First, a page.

What makes the Speedmaster Moonwatch an icon?

Innovation, timeless design, an enticing story, and historical significance are some of the key elements that over time gives the possibility of a watch iconic status.

Withstanding the test of time: very little has changed between the first Speedmaster version and the modern one

The moon landing and its historical significance have made the Speedmaster unique and given it a cult status. Very few other wristwatches have a heritage similar to the Speedmaster. Since 1969, the Speedmaster Moonwatch has undergone very little change; it has never gone out of style, and is today one of the most easily recognizable chronographs in the world.

Omega Seamaster-Professional Moonwatch 42 mm in steel

Its design is timeless. It has a clean and well-organized dial with lines and shapes arranged to deliver a sense of harmony. With the sobriety of a dark anthracite background juxtaposed white hands and markers, as well as minute tracks, the dial ensures perfect legibility, even given the considerable amount of information that a chronograph function delivers.

With its 42 mm case size (crown included), a height under 13 mm, and a lug-to-lug distance of 46 mm, the Speedmaster Moonwatch is a watch that has excellent wearability. It can be worn with style for any occasion delivering a mature presence on the wrist.

Withstanding the test of time: very little has changed between the first Speedmaster version and the modern one

When first launched in 1957, the Speedmaster was the first chronograph exhibiting a tachymeter scale on the bezel, therefore external to the dial, where it was traditional to find it. As such, the Speedmaster was a first of its kind, a trendsetter, and an inspiration for many watch brands and their watches in the future.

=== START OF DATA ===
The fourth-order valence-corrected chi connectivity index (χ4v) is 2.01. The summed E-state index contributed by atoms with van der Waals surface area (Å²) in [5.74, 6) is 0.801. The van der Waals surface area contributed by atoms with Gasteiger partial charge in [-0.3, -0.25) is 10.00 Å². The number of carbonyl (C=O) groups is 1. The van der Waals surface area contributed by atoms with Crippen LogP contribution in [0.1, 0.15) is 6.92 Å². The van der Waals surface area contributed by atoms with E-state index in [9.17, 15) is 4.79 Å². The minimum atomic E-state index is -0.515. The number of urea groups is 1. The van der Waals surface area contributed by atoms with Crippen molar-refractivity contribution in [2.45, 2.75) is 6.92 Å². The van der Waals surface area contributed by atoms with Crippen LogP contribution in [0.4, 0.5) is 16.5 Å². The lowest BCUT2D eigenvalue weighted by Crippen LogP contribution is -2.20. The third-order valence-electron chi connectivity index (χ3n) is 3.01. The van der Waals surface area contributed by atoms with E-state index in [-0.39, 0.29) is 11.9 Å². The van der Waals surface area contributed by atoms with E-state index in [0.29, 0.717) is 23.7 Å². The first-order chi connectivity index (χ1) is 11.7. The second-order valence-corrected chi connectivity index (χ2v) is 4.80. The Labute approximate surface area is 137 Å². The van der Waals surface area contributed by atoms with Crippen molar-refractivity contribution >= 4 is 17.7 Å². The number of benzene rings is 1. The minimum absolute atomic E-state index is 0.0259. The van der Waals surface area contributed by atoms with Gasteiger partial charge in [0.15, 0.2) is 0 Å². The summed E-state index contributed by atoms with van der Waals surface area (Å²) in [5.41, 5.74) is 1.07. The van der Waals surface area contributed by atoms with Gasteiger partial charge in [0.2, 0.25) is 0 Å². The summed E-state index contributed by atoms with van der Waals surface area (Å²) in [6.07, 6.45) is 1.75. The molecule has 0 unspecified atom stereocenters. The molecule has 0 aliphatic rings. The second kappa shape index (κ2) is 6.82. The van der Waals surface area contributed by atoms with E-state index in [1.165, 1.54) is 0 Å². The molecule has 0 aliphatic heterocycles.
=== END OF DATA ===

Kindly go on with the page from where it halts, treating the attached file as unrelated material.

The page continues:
The Speedmaster’s history spans more than sixty years, from 1957 to the present. During this time, there have been 29 references for the Speedmaster models, as well as several limited editions, many of them marking missions and anniversaries, the most recent being the Apollo 11 50th anniversary edition.



Preparing for landing on Mars

On April 12, 1961, Yuri Gagarin became the first man in space. The wristwatch that Gagarin wore during his historic space flight was made by a Soviet watchmaking company called First State Watch Company (FSWC). The watch itself bore the name of Sturmanskie, which translates into “Navigators”.

Several other watches have been in space since 1961 such as Bretiling, Rolex, Paneari, and Bulova but only one made it to the Moon. The Omega Speedmaster landed 6 times on the moon. And even after the last moon landing in 1972, Omega continued to market the Speedmaster as the Moonwatch and to invest on retaining the watch’s iconic status. 

The contribution of Omega to mankind’s space exploration is destined to continue, so is the story of the Speedmaster. In 1998 Omega had already created the “Mars Watch” (Speedmaster X-33) in view of a possible landing of man on the red planet, in a not-too-distant future. The watch was designed in collaboration with the world’s major space agencies.

At the speed at which technology is changing our way of life, it is not unreasonable to think that our progeny will need space-qualified wristwatches in their daily lives.

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* This article was first published in “La Rivista” magazine in December 2022.